MicroObjects Driving Principle? (Part 4)

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Represent All Concepts

Let's continue our exploration of how the MicroObjects technical practices support the principle of representing all concepts that exist in the code as objects in the code.

In the last post we covered some benefits of applying the practices for this concept.

  • Near Zero Bugs
  • Fast Delivery
  • Less Code
  • Less Complexity

Let's continue to explore my thoughts on the benefits of applying these practices to be able to Represent All Concepts in the code.

Why Represent All Concepts (continued)


The mechanisms that give us less code and less complexity decouple objects in our code. Cohesion is represented as objects; and objects interact. Not just objects; but the contract the objects implement are what we interact with. This decouples our code.
It's a result of these practices that our code is very decoupled.
This decoupling means we can compose objects amazingly easily. This largely stems from a combination of 'No new inline' and 'Composition, Not Inheritance' practices.
Everything goes through a constructor. All objects we interact with are either injectable, or what generates them is injectable. We don't instantiate anything we use in the class logic itself.
Let that sink in a little - All objects we interact with start in the constructor. The logic of our class has no object instantiation. The logic of our class only interacts with existing objects.
All of our classes are entirely composed. If we need a new flavor of a contract, we don't have to change any internal code. Just what's instantiated.

When there's common behavior that just needs different objects to interact with, I start to create objects that I call "Knowledge Classes". These allows me to create a representation of the set of objects for concept they represent. I can use a common class with different collaborators to be the representations of the different concepts in the system.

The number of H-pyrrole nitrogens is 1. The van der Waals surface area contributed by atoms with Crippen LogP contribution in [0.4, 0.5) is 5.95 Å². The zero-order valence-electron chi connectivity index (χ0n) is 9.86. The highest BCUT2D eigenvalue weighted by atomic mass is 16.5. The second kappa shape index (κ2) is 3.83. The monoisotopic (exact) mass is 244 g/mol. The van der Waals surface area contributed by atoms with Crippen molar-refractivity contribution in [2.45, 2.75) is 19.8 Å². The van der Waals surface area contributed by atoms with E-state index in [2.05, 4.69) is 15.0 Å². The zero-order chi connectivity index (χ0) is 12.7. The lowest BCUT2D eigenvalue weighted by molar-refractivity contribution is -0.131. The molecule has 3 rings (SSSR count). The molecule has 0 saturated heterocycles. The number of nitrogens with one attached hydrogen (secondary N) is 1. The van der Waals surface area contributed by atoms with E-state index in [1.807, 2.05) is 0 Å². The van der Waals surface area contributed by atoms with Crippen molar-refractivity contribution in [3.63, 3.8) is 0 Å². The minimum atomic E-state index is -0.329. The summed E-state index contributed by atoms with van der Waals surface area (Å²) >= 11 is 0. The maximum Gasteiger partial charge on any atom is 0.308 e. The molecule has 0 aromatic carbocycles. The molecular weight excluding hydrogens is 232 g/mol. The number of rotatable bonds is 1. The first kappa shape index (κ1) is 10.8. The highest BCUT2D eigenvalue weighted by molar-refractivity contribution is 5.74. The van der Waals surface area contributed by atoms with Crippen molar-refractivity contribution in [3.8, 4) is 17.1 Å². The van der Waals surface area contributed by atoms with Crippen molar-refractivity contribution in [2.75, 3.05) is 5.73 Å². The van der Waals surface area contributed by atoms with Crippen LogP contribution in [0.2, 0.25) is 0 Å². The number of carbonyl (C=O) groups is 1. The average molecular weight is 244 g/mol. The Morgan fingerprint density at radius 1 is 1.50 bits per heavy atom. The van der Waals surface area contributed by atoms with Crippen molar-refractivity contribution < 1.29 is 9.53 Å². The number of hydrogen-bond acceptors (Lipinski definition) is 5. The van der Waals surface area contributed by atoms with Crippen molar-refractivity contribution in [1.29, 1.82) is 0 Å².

Sometimes I'll implement these knowledge classes as inheritance classes. I have ways to avoid it; but it complicates the message I'm trying to send about composability

What these knowledge classes look like is very small and simple

public abstract class CommonBehavior{
    protected CommonBehavior(IFoo foo, IBar bar)
    //Rest of the details ignored

public sealed class SpecificKnowledgeClass : CommonBehavior{
    public KnowledgeClass():base(new SpecificFoo(), new SpecificBar()){}

The implementation of SpecificKnowledgeClass is complete. Nothing left of there. It just knows what objects are required for the Specific scenario and provides them to the CommonBehavior.
It's why I call them "Knowledge Classes". They don't DO anything; but they KNOW something. This knowledge represents a concept that exists in our system; we give it a represention, as a class.

We compose our behaviors. We give those compositions representations.


When we structure our code so that everything is composed, that all objects interacted with are sourced through the constructor - We can test them with relative ease.
We use actual mocks. I like how Uncle Bob describes Mocks vs Fakes in The Little Mocker.
Our practices have set us up to have an easy time to test.

Wait - Test after!?!?

OK. OK. Do TDD. Get the behavior implemented. Apply these practices. The test you wrote becomes a high level test of the system. Do it that way. All the classes you create will continue to have 100% coverage because we're not adding anything new.